Optimal beam sources for Stark decelerators in collision experiments: a tutorial review.

Vogels SN, Gao Z, van de Meerakker SY - EPJ Tech Instrum (2015)

Experimental (red curves) and simulated (blue curves) TOF profiles for ND 3 molecules exiting the Stark decelerator, when a Jordan Valve (left column) or a Nijmegen Pulsed Valve (right column) is used. The Stark decelerator is operated to decelerate (ϕ0>0°) a packet of molecules, and Kr (panel a - d) or Xe (panel e - h) is used as seed gas. The selected velocity from the molecular beam pulse, the phase angle ϕ0 that is used in the decelerator, as well as the velocity with which the packet exits the decelerator, is indicated in each panel. Peak intensities are normalized. The Jordan Valve is approximately three times less intense compared to the Nijmegen Pulsed Valve. Note that the Nijmegen Pulsed Valve allows for deceleration to lower final velocities for identical phase angles and carrier gases compared to the Jordan Valve
© Copyright Policy - open-access
Related In: Results  -  Collection

License
Show All Figures
getmorefigures.php?uid=PMC4527007&req=5

Fig6: Experimental (red curves) and simulated (blue curves) TOF profiles for ND 3 molecules exiting the Stark decelerator, when a Jordan Valve (left column) or a Nijmegen Pulsed Valve (right column) is used. The Stark decelerator is operated to decelerate (ϕ0>0°) a packet of molecules, and Kr (panel a - d) or Xe (panel e - h) is used as seed gas. The selected velocity from the molecular beam pulse, the phase angle ϕ0 that is used in the decelerator, as well as the velocity with which the packet exits the decelerator, is indicated in each panel. Peak intensities are normalized. The Jordan Valve is approximately three times less intense compared to the Nijmegen Pulsed Valve. Note that the Nijmegen Pulsed Valve allows for deceleration to lower final velocities for identical phase angles and carrier gases compared to the Jordan Valve
Mentions: The TOFs pertaining to deceleration using Kr and Xe as a carrier gas, and using the phase angles 50° and 70°, are shown in Fig. 6. It is noted that when an NPV and Xe are used, a final velocity of 154 m/s is reached when ϕ0=54°. This is the lowest final velocity obtainable in the s=3 mode of operation [41], and deceleration to lower final velocities is beyond the scope of the studies presented here. In all TOFs, the decelerated bunch of molecules is separated from the remainder of the gas pulse, and its signature is clearly visible. Interesting broad and narrow oscillatory structures are visible in the TOFs of the non-decelerated parts of the beam. These structures have been observed and interpreted before in Stark-deceleration experiments using the OH radical [35, 36].Fig. 6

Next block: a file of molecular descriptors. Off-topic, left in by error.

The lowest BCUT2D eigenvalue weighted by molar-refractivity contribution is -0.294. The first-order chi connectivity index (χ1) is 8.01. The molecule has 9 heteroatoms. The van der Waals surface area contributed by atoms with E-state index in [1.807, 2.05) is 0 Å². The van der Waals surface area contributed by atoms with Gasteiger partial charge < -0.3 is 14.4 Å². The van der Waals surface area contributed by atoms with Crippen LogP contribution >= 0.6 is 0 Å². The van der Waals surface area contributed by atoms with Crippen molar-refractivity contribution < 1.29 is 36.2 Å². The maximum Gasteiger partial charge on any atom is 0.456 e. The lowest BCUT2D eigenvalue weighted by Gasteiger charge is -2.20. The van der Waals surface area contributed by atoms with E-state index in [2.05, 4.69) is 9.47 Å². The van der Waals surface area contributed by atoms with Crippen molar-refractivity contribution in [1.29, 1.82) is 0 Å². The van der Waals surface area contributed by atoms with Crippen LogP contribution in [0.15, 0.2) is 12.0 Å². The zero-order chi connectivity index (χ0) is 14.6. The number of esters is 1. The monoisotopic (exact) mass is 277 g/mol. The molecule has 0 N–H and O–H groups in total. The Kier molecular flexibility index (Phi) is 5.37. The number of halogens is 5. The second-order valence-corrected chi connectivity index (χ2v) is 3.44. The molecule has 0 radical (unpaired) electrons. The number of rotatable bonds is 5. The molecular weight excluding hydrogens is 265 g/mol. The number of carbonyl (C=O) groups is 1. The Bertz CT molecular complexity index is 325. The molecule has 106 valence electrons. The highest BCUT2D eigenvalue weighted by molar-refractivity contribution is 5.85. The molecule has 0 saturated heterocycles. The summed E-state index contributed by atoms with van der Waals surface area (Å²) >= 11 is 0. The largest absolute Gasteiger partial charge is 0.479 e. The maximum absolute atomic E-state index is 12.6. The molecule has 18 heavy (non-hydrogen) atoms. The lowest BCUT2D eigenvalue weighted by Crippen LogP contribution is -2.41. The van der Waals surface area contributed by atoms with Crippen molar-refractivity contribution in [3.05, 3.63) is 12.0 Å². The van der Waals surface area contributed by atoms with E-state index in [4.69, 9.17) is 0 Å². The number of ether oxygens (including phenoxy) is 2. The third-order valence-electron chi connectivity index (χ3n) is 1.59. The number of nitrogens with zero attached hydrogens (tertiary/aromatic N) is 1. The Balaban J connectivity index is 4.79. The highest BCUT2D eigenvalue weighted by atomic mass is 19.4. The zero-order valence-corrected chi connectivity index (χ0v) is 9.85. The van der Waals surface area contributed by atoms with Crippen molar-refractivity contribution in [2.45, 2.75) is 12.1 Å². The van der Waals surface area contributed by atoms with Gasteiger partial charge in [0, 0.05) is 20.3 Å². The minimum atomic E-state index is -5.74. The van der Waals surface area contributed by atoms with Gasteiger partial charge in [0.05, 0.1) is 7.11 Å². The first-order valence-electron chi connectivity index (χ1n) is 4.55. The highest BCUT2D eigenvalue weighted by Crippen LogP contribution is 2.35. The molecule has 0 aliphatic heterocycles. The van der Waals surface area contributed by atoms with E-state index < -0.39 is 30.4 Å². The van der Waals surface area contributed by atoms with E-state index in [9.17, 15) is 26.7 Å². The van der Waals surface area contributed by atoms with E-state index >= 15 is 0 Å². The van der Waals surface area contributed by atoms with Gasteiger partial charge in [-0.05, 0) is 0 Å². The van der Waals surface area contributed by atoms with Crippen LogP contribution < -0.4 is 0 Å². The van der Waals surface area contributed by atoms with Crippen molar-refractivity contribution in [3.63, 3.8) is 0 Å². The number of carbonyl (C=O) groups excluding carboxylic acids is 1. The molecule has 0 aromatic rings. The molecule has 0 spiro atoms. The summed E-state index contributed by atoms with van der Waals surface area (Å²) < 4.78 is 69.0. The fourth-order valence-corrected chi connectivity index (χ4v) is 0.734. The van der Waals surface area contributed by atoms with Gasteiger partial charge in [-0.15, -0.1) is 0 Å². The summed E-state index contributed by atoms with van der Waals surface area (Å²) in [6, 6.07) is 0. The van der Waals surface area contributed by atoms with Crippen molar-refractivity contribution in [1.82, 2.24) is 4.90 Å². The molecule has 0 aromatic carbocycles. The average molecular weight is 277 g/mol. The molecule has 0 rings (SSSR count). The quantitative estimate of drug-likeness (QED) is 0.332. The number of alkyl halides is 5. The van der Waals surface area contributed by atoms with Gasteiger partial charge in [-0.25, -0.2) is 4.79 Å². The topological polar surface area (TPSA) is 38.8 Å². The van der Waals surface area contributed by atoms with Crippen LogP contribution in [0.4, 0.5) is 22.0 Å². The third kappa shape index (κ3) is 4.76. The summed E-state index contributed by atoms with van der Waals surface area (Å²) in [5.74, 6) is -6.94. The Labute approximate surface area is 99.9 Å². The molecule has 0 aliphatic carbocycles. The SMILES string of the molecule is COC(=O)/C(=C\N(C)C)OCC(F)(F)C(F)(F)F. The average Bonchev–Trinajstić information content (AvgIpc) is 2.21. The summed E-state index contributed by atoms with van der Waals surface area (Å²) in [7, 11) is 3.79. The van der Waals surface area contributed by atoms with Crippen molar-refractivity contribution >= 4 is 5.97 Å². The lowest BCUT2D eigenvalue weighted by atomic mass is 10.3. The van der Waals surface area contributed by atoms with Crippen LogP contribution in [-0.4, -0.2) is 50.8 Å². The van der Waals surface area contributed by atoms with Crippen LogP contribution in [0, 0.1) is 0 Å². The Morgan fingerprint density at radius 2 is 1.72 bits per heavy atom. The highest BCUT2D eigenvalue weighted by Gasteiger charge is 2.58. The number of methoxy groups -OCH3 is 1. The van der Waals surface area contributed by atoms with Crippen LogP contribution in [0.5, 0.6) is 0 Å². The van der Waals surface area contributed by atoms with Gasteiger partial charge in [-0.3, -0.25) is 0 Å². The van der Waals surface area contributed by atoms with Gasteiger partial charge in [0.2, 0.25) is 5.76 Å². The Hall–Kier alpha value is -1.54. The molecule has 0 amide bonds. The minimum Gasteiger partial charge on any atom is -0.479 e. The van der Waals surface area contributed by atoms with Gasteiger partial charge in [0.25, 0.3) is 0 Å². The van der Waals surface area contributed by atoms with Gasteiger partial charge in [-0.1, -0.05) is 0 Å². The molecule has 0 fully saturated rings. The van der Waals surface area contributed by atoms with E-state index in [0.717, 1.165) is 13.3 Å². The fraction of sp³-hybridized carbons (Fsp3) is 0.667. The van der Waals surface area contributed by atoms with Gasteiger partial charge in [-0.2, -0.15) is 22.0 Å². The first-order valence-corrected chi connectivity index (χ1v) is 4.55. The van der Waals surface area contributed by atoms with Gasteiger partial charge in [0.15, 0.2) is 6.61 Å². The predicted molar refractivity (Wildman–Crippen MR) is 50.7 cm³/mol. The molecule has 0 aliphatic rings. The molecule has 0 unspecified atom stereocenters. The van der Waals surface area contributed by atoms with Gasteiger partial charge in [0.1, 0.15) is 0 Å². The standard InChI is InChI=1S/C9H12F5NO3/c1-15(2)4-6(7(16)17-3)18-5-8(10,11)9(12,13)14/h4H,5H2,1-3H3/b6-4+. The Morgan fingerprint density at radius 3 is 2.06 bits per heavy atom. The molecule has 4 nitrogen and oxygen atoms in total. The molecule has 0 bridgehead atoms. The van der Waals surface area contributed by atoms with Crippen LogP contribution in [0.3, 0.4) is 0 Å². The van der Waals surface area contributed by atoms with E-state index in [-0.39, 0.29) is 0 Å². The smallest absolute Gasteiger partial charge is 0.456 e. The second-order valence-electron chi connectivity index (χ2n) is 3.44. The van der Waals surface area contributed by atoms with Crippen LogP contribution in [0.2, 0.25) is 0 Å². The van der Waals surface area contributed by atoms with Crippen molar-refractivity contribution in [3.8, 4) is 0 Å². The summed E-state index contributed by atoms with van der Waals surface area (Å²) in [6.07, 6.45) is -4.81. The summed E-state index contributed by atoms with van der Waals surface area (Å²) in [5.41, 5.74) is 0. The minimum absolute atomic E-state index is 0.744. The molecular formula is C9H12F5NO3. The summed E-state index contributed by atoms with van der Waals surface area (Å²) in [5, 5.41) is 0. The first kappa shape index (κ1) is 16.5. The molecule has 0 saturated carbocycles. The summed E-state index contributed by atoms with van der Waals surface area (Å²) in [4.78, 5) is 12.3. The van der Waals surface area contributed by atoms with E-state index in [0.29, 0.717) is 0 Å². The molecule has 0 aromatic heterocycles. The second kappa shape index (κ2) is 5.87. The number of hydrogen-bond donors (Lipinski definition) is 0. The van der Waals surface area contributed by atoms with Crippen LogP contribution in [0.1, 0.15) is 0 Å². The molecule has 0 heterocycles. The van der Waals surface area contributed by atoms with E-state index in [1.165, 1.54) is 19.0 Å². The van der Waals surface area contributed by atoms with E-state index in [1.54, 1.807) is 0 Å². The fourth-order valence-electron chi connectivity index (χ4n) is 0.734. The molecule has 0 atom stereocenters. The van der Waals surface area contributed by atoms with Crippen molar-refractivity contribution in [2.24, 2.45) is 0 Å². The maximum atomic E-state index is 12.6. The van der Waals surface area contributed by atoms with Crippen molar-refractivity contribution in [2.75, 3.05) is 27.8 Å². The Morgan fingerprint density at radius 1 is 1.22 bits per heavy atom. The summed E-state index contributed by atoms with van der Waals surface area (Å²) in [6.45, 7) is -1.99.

Bottom Line: The performance of two valves in particular, the Nijmegen Pulsed Valve and the Jordan Valve, is illustrated by decelerating ND 3 molecules in a 2.6 meter-long Stark decelerator.We describe a protocol to characterize the valve, and to optimally load the pulse of molecules into the decelerator.We characterize the valves regarding opening time duration, optimal valve-to-skimmer distance, mean velocity, velocity spread, state purity, and relative intensity.

View Article: PubMed Central - PubMed

Affiliation: Radboud University, Institute for Molecules and Materials, Heijendaalseweg 135, AJ Nijmegen, 6525 Netherlands.

ABSTRACT

With the Stark deceleration technique, packets of molecules with a tunable velocity, a narrow velocity spread, and a high state purity can be produced. These tamed molecular beams find applications in high resolution spectroscopy, cold molecule trapping, and controlled scattering experiments. The quality and purity of the packets of molecules emerging from the decelerator critically depend on the specifications of the decelerator, but also on the characteristics of the molecular beam pulse with which the decelerator is loaded. We consider three frequently used molecular beam sources, and discuss their suitability for molecular beam deceleration experiments, in particular with the application in crossed beam scattering in mind. The performance of two valves in particular, the Nijmegen Pulsed Valve and the Jordan Valve, is illustrated by decelerating ND 3 molecules in a 2.6 meter-long Stark decelerator. We describe a protocol to characterize the valve, and to optimally load the pulse of molecules into the decelerator. We characterize the valves regarding opening time duration, optimal valve-to-skimmer distance, mean velocity, velocity spread, state purity, and relative intensity.

No MeSH data available.


Related in: MedlinePlus